As a strong advocate for general aviation and flight safety, he regularly posts articles on his blog, www.MaxTrescott.com   Recent articles have urged the FAA to set more aggressive safety goals for general aviation and have explained ramifications of the FAA’s NextGen Automatic Dependent Surveillance Broadcast (ADS-B) proposed rulemaking.  He also produces the online newsletter www.PilotSafetyNews.com

A popular speaker at EAA’s AirVenture Oshkosh and atLakeland’s Sun-n-Fun, he also provides safety seminars to local pilot groups as a FAASTeam member with the San Jose FSDO.  He is a member of AOPA, NAFI, Mensa, and the Palo Alto Airport Association.

Trescott  (Info@SJFlight.com) represented the San Jose FSDO area and the FAA’s Western Pacific Region.  This year’s other regional CFI of the Year winners include Master CFI David Paul St George of Ithaca, New York (FAA’s Eastern Region); Master CFI Richard Michael “Rich” Funcheon of Vero Beach, Florida (FAA’s Southern Region); Master CFI Thomas Paul “Tom” Turner of Rose Hill, Kansas (FAA’s Central Region); Master CFI Craig Michael Patterson of Midland, Texas (FAA’s Southwest Region); Master CFI Mark Alan “Mordechai” Levin of Richmond, Illinois (FAA’s Great Lakes Region); and Master CFI Darrel LeRoy Dilley of LaSalle, Colorado (FAA’s Northwest Mountain Region).


2008 AMT OF THE YEAR:   Mike Busch of Arroyo Grande,California, is a New Yorker by birth and a mathematician by training.  He earned his private pilot certificate as a 20-year old college student, and has since amassed more than four decades of aviation experience as a mechanic,

Mike Busch

inspector, pilot, flight instructor, aircraft owner, aviation author, educator, and lecturer.

His interest in turning wrenches grew out of his many years as an aircraft owner and operator intrigued by the mysteries of aviation maintenance.  Thus, he started doing his own maintenance under the watchful supervision of a certificated A&P mechanic.  Ultimately, he passed the A&P exam and became a certificated mechanic in his own right.  Three years later, the FAA granted him an inspection authorization.

An aviation writer since 1970, Busch began his fulltime pursuit of aviation in 1995 after retiring from a long career as a software developer.  One of his first post-retirement projects was the founding of AVweb, an Internet aviation news service.  He served as editor-in-chief and one of AVweb’s most prolific writers for the first seven years of its existence.

For the past 20 years, the primary focus of his writing and teaching activities has been general aviation maintenance.  He has published hundreds of articles in numerous aviation publications.  Currently, he writes monthly maintenance articles for American Bonanza Society Magazine, AVweb, Cessna Pilots Association Magazine, and Cirrus Pilot.  A long time member of the Cessna Pilots Association’s technical staff, he specializes in twin-engine piston-powered aircraft.  In that capacity, Busch has assisted thousands of aircraft owners to troubleshoot and fix the thorny maintenance problems that their own local A&Ps have been struggling to resolve.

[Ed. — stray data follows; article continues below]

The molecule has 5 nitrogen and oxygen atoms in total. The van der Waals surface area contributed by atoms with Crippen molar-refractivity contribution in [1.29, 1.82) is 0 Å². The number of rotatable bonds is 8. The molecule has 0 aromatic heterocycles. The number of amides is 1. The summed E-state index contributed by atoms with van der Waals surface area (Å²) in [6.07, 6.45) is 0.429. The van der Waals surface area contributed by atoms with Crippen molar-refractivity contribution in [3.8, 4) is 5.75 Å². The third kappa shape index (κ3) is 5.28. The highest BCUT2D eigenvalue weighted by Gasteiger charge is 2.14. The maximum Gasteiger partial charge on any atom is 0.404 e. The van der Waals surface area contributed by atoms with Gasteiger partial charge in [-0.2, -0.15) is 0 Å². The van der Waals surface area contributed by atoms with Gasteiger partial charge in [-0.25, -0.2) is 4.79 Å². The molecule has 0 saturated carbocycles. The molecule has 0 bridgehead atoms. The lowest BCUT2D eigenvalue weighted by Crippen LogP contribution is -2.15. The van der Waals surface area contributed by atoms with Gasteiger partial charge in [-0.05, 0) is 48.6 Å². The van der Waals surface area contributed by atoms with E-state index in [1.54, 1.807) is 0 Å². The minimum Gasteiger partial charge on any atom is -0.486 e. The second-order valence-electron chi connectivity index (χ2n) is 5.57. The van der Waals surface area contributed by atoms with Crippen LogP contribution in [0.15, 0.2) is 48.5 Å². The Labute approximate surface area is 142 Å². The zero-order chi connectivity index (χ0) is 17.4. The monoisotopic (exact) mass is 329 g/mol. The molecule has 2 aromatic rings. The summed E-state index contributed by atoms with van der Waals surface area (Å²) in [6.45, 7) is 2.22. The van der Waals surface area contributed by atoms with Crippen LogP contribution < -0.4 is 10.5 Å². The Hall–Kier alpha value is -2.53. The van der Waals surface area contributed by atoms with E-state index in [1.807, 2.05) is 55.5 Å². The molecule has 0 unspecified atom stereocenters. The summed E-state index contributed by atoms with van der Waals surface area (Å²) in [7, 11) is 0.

The founder and president of Savvy Aviator (www.SavvyAviator.com), Busch provides in-depth technical training to aircraft owners and their mechanics focusing on maintenance and troubleshooting in single and twin-engine aircraft.  His goal is to teach them how to troubleshoot aircraft problems and how to manage the maintenance of their aircraft more effectively and cost-efficiently.  He conducts these weekend maintenance seminars 10 to 20 times each year at venues throughout theUnited States.

In addition to his airframe and powerplant ratings, he is also a certificated flight instructor, as well as a glider and seaplane pilot, and has earned phase 11 in the FAA’s WINGS program.  A member of AOPA, EAA, American Bonanza Society, Cessna Pilots Association, Cirrus Owners & Pilots Association, and the Professional Aviation Maintenance Association (PAMA), he is a frequent speaker at AirVenture-Oshkosh, AOPA Expo, and many other aviation gatherings.

Busch (Mike.Busch@SavvyAviator.com) represented the San Jose FSDO area as well as the FAA’s Western Pacific Region.  This year’s other regional AMT winners include Eric Bruce Christenson of Bellevue, Washington (FAA’s Northwest Mountain Region); Brian Alexander Crafford of West Paducah, Kentucky (FAA’s Central Region); Leroy Alan Muise of Trenton, Maine (FAA’s Eastern Region); and David Lee Mills of Portage, Michigan (FAA’s Great Lakes Region).

The General Aviation Awards program executive committee includes the Aircraft Electronics Ass’n (AEA), the Federal Aviation Administration (FAA) and the National Ass’n of Flight Instructors (NAFI).  Additional support and sponsorship are provided by Women in Aviation International (WAI), the Professional Aviation Maintenance Ass’n (PAMA), the National Business Aviation Ass’n (NBAA), the National Ass’n of State Aviation Officials (NASAO), the National Air Transportation Ass’n (NATA), the Helicopter Ass’n International (HAI), the General Aviation Manufacturers Ass’n (GAMA), the Experimental Aircraft Ass’n (EAA), the Aircraft Maintenance Technology Society (AMT Society), the Aircraft Owners and Pilots Ass’n (AOPA) and the Aeronautical Repair Station Ass’n (ARSA).